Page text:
14 thoughts on “More Florida sea turtles’ nests

  1. Oil spill deadly time for turtles

    February 1, 2011, 1:58am

    WEST PALM BEACH, Florida (AP) – More sea turtles were killed or injured in the Gulf of Mexico in the months following the BP oil spill than in any similar period during the past two decades, a report released Wednesday found.

    While the report suggested many of the 600 turtles were hurt by the spill, it’s still not clear exactly how many died from ingesting the crude or how many drowned in fishing nets in the scramble to catch shrimp and fish before the oil ruined them. The sea turtles could have also been killed by cold weather or other factors unrelated to the spill.

    The report said the rate of dead, disabled and diseased sea turtles discovered in the months following the massive April 20 spill was four to six times above average. The analysis, by the National Wildlife Federation, the Sea Turtle Conservancy and the Florida Wildlife Federation, was conservative and only took into account turtles found on shore, not those rescued or recovered at sea.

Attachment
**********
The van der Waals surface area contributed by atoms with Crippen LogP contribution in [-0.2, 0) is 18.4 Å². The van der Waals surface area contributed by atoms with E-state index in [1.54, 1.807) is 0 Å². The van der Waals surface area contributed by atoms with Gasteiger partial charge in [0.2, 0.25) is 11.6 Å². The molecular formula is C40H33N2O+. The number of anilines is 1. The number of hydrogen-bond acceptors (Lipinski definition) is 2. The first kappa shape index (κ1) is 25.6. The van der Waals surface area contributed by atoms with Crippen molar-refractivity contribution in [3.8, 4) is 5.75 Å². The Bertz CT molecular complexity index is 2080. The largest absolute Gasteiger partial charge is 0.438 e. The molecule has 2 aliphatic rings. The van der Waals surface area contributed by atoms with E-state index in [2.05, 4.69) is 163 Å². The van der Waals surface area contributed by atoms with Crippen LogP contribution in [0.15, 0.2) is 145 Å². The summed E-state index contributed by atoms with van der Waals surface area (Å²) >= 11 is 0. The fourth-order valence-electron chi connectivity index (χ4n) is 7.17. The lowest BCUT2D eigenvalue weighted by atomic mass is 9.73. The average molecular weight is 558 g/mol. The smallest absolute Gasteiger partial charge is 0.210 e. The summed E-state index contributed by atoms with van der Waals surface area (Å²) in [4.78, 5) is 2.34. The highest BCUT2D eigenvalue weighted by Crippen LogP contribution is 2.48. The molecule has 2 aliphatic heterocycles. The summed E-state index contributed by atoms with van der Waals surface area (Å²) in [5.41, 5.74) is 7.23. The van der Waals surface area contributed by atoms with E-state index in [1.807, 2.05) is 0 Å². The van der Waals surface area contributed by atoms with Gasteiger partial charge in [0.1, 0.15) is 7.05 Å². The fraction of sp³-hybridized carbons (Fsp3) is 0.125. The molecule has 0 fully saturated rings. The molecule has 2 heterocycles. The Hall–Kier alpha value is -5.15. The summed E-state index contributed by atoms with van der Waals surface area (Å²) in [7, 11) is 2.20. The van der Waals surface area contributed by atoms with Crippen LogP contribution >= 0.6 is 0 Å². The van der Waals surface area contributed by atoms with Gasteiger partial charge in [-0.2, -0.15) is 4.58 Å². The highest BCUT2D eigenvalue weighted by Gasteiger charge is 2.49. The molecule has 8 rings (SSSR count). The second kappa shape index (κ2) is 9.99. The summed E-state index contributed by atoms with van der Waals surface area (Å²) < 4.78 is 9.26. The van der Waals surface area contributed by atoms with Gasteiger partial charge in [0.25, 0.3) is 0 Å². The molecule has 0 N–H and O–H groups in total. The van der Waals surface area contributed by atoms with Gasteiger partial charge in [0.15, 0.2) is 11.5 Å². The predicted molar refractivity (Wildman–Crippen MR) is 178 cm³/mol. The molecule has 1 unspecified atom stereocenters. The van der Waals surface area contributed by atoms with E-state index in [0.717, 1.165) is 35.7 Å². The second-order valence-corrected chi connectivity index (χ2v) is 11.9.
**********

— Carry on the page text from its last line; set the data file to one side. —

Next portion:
Researchers with the federal government said it would take years to determine the full impact of the spill on sea turtles. Necropsies have been done on more than half of 600 turtle carcasses, and while some may have died from oil, most of the turtles drowned in fishing gear, said Monica Allen, a National Oceanic and Atmospheric Association spokeswoman.

    Unseasonably cold temperatures last winter were also detrimental to sea turtles, most of which are considered endangered, said Gary Appelson, policy coordinator for the Sea Turtle Conservancy. “Sea turtles have had a tough year,” Appelson said.

    Doug Inkley, senior scientist at the National Wildlife Federation and a co-author of the report, said while some of the turtles’ deaths could not be linked to the spill, the much higher-than-usual number indicated the disaster was at least partially responsible.

    He said turtles suffered more than other species because their populations are already low and face long odds of reaching adulthood. It takes turtles 10 to 30 years to reach maturity, meaning it could take decades to restore the damage to their population, Inkley said. “Of all the species affected by the oil spill, those for which I have the greatest concern are the sea turtles,” he said.

    Wildlife officials undertook Herculean efforts to try to save turtles during the oil spill. All told, hundreds of loggerhead nests containing nearly 15,000 hatchlings were successfully transported and later released along the Atlantic.

    Besides urging lawmakers to uphold funding for beach conservation, the report’s authors urged the elimination of subsidies for construction projects along coastlines and the protection of less developed areas of the shore.